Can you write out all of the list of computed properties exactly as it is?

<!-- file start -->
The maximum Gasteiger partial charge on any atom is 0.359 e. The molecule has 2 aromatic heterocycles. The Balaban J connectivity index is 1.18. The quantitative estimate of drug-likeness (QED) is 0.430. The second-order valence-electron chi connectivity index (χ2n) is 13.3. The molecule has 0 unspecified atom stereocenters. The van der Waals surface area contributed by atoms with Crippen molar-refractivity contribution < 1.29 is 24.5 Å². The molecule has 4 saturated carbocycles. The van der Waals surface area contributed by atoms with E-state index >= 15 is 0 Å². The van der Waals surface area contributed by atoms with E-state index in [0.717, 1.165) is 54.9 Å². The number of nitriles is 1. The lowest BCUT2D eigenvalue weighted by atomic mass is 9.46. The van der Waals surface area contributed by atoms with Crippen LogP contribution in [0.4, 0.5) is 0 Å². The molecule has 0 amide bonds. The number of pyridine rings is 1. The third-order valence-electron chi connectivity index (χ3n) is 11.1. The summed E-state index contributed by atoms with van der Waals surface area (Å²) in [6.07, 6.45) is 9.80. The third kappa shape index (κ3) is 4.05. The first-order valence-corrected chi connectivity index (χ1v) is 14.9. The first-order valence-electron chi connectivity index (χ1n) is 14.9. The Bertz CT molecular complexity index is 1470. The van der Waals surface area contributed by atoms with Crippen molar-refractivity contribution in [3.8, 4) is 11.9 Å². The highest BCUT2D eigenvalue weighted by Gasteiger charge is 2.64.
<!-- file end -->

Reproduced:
The maximum Gasteiger partial charge on any atom is 0.359 e. The molecule has 2 aromatic heterocycles. The Balaban J connectivity index is 1.18. The quantitative estimate of drug-likeness (QED) is 0.430. The second-order valence-electron chi connectivity index (χ2n) is 13.3. The molecule has 0 unspecified atom stereocenters. The van der Waals surface area contributed by atoms with Crippen molar-refractivity contribution < 1.29 is 24.5 Å². The molecule has 4 saturated carbocycles. The van der Waals surface area contributed by atoms with E-state index >= 15 is 0 Å². The van der Waals surface area contributed by atoms with E-state index in [0.717, 1.165) is 54.9 Å². The number of nitriles is 1. The lowest BCUT2D eigenvalue weighted by atomic mass is 9.46. The van der Waals surface area contributed by atoms with Crippen LogP contribution in [0.4, 0.5) is 0 Å². The molecule has 0 amide bonds. The number of pyridine rings is 1. The third-order valence-electron chi connectivity index (χ3n) is 11.1. The summed E-state index contributed by atoms with van der Waals surface area (Å²) in [6.07, 6.45) is 9.80. The third kappa shape index (κ3) is 4.05. The first-order valence-corrected chi connectivity index (χ1v) is 14.9. The first-order valence-electron chi connectivity index (χ1n) is 14.9. The Bertz CT molecular complexity index is 1470. The van der Waals surface area contributed by atoms with Crippen molar-refractivity contribution in [3.8, 4) is 11.9 Å². The highest BCUT2D eigenvalue weighted by Gasteiger charge is 2.64.